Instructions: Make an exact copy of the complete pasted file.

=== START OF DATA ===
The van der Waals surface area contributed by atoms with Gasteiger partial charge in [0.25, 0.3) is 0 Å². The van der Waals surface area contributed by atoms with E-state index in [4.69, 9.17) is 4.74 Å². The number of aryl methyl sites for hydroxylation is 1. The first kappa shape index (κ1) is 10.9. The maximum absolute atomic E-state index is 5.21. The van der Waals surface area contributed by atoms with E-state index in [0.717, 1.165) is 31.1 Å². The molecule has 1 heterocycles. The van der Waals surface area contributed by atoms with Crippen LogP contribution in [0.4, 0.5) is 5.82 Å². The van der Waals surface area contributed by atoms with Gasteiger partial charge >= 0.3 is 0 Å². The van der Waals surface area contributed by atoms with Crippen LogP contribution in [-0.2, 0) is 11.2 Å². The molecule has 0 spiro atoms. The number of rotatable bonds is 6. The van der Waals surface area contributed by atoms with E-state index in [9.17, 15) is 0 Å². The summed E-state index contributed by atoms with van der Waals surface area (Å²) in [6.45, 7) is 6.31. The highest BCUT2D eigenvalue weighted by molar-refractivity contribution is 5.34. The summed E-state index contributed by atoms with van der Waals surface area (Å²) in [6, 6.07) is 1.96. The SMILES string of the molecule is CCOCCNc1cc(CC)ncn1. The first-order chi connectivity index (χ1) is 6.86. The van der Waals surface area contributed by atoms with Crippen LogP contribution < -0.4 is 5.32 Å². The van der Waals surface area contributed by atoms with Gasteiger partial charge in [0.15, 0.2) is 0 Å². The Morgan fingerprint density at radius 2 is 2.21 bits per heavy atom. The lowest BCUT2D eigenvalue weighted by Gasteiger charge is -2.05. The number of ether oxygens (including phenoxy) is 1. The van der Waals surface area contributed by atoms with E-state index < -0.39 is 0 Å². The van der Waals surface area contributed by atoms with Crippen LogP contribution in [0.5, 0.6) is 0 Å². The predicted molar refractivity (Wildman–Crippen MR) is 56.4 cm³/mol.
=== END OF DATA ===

The van der Waals surface area contributed by atoms with Gasteiger partial charge in [0.25, 0.3) is 0 Å². The van der Waals surface area contributed by atoms with E-state index in [4.69, 9.17) is 4.74 Å². The number of aryl methyl sites for hydroxylation is 1. The first kappa shape index (κ1) is 10.9. The maximum absolute atomic E-state index is 5.21. The van der Waals surface area contributed by atoms with E-state index in [0.717, 1.165) is 31.1 Å². The molecule has 1 heterocycles. The van der Waals surface area contributed by atoms with Crippen LogP contribution in [0.4, 0.5) is 5.82 Å². The van der Waals surface area contributed by atoms with Gasteiger partial charge >= 0.3 is 0 Å². The van der Waals surface area contributed by atoms with Crippen LogP contribution in [-0.2, 0) is 11.2 Å². The molecule has 0 spiro atoms. The number of rotatable bonds is 6. The van der Waals surface area contributed by atoms with E-state index in [9.17, 15) is 0 Å². The summed E-state index contributed by atoms with van der Waals surface area (Å²) in [6.45, 7) is 6.31. The highest BCUT2D eigenvalue weighted by molar-refractivity contribution is 5.34. The summed E-state index contributed by atoms with van der Waals surface area (Å²) in [6, 6.07) is 1.96. The SMILES string of the molecule is CCOCCNc1cc(CC)ncn1. The first-order chi connectivity index (χ1) is 6.86. The van der Waals surface area contributed by atoms with Crippen LogP contribution < -0.4 is 5.32 Å². The van der Waals surface area contributed by atoms with Gasteiger partial charge in [0.15, 0.2) is 0 Å². The Morgan fingerprint density at radius 2 is 2.21 bits per heavy atom. The lowest BCUT2D eigenvalue weighted by Gasteiger charge is -2.05. The number of ether oxygens (including phenoxy) is 1. The van der Waals surface area contributed by atoms with E-state index < -0.39 is 0 Å². The van der Waals surface area contributed by atoms with Crippen LogP contribution in [0.5, 0.6) is 0 Å². The predicted molar refractivity (Wildman–Crippen MR) is 56.4 cm³/mol.